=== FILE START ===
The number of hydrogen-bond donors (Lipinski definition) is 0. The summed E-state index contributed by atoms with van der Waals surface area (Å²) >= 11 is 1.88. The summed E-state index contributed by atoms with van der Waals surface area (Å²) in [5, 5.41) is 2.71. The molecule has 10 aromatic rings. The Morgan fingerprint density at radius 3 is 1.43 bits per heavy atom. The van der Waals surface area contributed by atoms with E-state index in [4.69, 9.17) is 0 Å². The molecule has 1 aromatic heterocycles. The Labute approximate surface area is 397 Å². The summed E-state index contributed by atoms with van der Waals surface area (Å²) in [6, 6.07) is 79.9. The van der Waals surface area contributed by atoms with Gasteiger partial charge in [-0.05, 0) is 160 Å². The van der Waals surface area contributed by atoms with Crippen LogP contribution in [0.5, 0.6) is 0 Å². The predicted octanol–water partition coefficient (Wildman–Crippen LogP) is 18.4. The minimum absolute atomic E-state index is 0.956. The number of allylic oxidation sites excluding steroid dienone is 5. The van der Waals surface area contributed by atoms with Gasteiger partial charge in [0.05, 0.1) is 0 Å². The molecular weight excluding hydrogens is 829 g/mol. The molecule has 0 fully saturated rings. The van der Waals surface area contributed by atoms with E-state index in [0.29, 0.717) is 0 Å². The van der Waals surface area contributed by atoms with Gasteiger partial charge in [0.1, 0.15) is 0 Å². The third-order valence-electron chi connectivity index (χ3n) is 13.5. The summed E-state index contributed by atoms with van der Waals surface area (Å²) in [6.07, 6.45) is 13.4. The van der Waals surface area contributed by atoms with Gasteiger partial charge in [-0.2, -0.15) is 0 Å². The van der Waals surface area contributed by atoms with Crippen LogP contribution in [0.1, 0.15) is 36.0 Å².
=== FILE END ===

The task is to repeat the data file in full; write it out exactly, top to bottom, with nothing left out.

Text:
The number of hydrogen-bond donors (Lipinski definition) is 0. The summed E-state index contributed by atoms with van der Waals surface area (Å²) >= 11 is 1.88. The summed E-state index contributed by atoms with van der Waals surface area (Å²) in [5, 5.41) is 2.71. The molecule has 10 aromatic rings. The Morgan fingerprint density at radius 3 is 1.43 bits per heavy atom. The van der Waals surface area contributed by atoms with E-state index in [4.69, 9.17) is 0 Å². The molecule has 1 aromatic heterocycles. The Labute approximate surface area is 397 Å². The summed E-state index contributed by atoms with van der Waals surface area (Å²) in [6, 6.07) is 79.9. The van der Waals surface area contributed by atoms with Gasteiger partial charge in [-0.05, 0) is 160 Å². The van der Waals surface area contributed by atoms with Crippen LogP contribution in [0.5, 0.6) is 0 Å². The predicted octanol–water partition coefficient (Wildman–Crippen LogP) is 18.4. The minimum absolute atomic E-state index is 0.956. The number of allylic oxidation sites excluding steroid dienone is 5. The van der Waals surface area contributed by atoms with Gasteiger partial charge in [0.05, 0.1) is 0 Å². The molecular weight excluding hydrogens is 829 g/mol. The molecule has 0 fully saturated rings. The van der Waals surface area contributed by atoms with E-state index in [0.29, 0.717) is 0 Å². The van der Waals surface area contributed by atoms with Gasteiger partial charge in [0.1, 0.15) is 0 Å². The third-order valence-electron chi connectivity index (χ3n) is 13.5. The summed E-state index contributed by atoms with van der Waals surface area (Å²) in [6.07, 6.45) is 13.4. The van der Waals surface area contributed by atoms with Gasteiger partial charge in [-0.2, -0.15) is 0 Å². The van der Waals surface area contributed by atoms with Crippen LogP contribution in [0.1, 0.15) is 36.0 Å².